The primary substance of the bill is to prohibit that process only in limited circumstances, for example where one of the institutions

under the advisement of the Superintendent of Financial Institutions could demonstrate insolvency.

The health of the Canadian financial sector would not be served by these kinds of amalgamations. Most Canadians feel very uncomfortable with some of the banks, particularly at this time, amalgamating even more power. With the help of my colleague, the hon. member for Trinity-Spadina, we propose to table this today.

We believe it will contribute in a very substantial way to the ongoing debate in financial institutions in Canada.

(Motions deemed adopted, bill read the first time and printed.)

Firearms Act
Routine Proceedings

10:10 a.m.

Reform

Darrel Stinson Okanagan—Shuswap, BC

moved for leave to introduce Bill C-399, an act to repeal the Firearms Act and to make certain amendments to the Criminal Code.

Mr. Speaker, it is a pleasure today to table my new private member's bill which would repeal Bill C-68, a gun control bill masquerading as a crime control bill, which imposes an unfair and unjust requirement for law-abiding owners of rifles and shotguns to pay new fees and register their legal firearms while it does nothing to punish the criminal misuse of firearms.

My new private member's bill will restore the Criminal Code as it was before the introduction of Bill C-68 and replace Bill C-68 with serious minimum penalties for the criminal misuse of firearms.

My bill will amend the Criminal Code to require a minimum sentence of five years for using a firearm to commit a crime or to escape from a crime scene, that penalty increased to ten years if the gun is fired. People convicted of such criminal misuse of firearms would receive a lifetime prohibition against owning a firearm, ammunition or an explosive device.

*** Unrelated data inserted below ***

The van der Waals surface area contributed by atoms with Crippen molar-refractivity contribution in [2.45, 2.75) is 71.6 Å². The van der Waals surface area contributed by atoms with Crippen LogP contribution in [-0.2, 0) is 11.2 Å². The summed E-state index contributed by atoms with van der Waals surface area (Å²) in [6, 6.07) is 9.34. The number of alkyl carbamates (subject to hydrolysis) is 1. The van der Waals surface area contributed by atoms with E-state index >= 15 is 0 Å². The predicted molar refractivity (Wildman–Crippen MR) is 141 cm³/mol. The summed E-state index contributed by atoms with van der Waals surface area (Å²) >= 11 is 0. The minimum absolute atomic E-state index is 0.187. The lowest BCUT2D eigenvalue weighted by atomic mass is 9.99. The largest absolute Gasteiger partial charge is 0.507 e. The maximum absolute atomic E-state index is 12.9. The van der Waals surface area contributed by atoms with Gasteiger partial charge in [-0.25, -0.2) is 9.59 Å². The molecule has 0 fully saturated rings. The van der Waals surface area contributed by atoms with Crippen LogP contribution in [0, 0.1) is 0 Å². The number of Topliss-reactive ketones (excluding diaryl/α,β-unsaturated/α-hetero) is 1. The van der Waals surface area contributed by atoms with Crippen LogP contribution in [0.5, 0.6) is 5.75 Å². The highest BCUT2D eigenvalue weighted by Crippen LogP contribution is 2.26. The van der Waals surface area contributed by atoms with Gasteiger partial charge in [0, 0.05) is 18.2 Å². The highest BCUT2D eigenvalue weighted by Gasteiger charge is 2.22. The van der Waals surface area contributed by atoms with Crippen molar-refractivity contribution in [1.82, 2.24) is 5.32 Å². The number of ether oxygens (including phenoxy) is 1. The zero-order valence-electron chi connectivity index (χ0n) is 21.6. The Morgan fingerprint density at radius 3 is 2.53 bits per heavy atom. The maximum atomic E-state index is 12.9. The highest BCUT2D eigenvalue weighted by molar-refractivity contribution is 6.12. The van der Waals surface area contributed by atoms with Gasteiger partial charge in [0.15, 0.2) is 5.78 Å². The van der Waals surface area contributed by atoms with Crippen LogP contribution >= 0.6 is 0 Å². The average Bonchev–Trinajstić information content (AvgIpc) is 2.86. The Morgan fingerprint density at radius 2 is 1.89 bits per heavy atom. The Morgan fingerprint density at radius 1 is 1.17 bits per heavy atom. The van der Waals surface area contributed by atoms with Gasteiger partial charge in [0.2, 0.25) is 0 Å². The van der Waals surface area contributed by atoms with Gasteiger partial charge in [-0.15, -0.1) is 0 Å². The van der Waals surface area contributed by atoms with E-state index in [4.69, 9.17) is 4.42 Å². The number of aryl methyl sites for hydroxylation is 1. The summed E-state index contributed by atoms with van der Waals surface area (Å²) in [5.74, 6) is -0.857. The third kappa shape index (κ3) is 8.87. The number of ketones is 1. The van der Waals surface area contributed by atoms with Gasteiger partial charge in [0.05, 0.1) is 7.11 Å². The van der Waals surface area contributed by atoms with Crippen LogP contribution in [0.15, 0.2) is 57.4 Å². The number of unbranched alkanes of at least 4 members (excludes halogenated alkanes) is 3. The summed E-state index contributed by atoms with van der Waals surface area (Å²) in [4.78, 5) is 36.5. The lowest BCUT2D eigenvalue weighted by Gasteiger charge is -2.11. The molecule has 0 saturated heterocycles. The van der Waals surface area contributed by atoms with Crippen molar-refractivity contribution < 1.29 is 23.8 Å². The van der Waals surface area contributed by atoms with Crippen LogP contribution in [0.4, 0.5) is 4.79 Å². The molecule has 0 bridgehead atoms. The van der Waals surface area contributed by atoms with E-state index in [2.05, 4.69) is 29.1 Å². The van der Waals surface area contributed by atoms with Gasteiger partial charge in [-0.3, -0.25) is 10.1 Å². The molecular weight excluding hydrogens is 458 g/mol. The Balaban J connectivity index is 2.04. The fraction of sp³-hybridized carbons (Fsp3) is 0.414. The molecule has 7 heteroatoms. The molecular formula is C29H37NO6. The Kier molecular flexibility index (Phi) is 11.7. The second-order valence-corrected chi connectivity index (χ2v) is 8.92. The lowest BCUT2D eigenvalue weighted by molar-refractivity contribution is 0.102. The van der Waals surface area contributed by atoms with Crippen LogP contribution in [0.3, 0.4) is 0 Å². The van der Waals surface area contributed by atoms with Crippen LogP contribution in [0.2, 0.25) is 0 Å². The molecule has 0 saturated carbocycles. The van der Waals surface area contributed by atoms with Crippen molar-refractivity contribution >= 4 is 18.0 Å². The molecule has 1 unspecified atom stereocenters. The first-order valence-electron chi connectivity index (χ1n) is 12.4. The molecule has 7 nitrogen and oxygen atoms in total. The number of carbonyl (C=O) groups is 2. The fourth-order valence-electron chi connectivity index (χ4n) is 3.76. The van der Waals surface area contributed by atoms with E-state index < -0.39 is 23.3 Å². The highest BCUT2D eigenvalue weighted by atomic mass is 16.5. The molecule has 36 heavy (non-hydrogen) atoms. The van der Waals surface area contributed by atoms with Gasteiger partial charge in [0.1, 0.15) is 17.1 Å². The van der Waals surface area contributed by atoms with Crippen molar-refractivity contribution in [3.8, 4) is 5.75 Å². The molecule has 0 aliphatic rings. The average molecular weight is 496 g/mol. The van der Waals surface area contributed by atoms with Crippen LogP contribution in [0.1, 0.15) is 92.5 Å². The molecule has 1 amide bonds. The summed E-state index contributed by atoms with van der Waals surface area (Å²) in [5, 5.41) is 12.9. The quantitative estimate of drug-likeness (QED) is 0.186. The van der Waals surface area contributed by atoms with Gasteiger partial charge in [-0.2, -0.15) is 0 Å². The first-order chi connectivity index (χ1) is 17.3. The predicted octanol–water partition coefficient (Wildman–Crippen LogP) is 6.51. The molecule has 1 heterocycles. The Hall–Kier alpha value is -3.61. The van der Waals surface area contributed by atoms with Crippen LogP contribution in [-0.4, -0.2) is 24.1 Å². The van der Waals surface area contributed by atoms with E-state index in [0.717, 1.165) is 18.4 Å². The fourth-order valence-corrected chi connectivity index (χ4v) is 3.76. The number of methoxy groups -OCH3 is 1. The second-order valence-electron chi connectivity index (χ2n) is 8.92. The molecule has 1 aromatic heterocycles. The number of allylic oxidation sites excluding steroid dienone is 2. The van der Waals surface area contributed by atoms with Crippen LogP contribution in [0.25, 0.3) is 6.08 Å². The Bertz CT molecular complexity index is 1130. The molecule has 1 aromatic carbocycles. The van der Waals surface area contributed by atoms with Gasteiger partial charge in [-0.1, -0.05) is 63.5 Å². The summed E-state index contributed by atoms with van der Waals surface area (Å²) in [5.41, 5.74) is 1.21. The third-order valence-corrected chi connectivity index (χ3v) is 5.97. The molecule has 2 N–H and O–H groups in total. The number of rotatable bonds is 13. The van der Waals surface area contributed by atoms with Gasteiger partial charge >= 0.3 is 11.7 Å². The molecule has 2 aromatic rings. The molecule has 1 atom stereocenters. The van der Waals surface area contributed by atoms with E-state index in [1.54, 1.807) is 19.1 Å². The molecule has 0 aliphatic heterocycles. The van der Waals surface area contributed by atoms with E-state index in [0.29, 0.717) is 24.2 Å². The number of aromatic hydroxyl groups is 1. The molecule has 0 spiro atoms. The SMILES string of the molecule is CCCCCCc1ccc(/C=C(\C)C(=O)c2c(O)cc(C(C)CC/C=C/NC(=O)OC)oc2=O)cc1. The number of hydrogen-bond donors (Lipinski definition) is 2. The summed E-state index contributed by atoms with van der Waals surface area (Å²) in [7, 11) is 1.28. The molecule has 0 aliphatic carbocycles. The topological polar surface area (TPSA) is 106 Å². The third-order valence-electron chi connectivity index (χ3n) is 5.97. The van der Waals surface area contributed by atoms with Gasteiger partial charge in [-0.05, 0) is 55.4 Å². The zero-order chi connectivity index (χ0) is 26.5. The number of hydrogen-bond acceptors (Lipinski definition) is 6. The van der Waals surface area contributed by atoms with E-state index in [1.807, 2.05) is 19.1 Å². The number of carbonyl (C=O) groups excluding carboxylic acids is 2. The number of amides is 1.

(Motions deemed adopted, bill read the first time and printed.)

Canada Elections Act
Routine Proceedings

10:10 a.m.

Liberal

Anna Terrana Vancouver East, BC

moved for leave to introduce Bill C-400, an act to amend the Canada Elections Act (registration of political parties).

Mr. Speaker, I am pleased to introduce a bill entitled an act to amend the Canada Elections Act. The intention of this bill is threefold. First, the bill amends the Canada Elections Act to allow registration of a political party by the Chief Electoral Officer when the party nominates candidates in at least 12 electoral districts throughout the country, down from the present requirement of 50 electoral districts.

Under the present act, the Chief Electoral Officer must deregister a party that does not meet the conditions set out in section 28(2) of the act.

Second, the bill removes the obligation placed on the chief agent of a political party to liquidate the assets of that party when it is deleted from the registry of political parties by the Chief Electoral Officer of Canada.

Finally, the bill lowers the amount required for deposit with the returning officer at the same time the nomination papers are filed.

(Motions deemed adopted, bill read the first time and printed.)

Petitions
Routine Proceedings

10:10 a.m.

Liberal

Andy Scott Fredericton—York—Sunbury, NB

Mr. Speaker, I have the pleasure, pursuant to Standing Order 36, to table five petitions signed by some 600 constituents of Fredericton-York-Sunbury calling on Parliament to legalize cannabis.

Petitions
Routine Proceedings

10:15 a.m.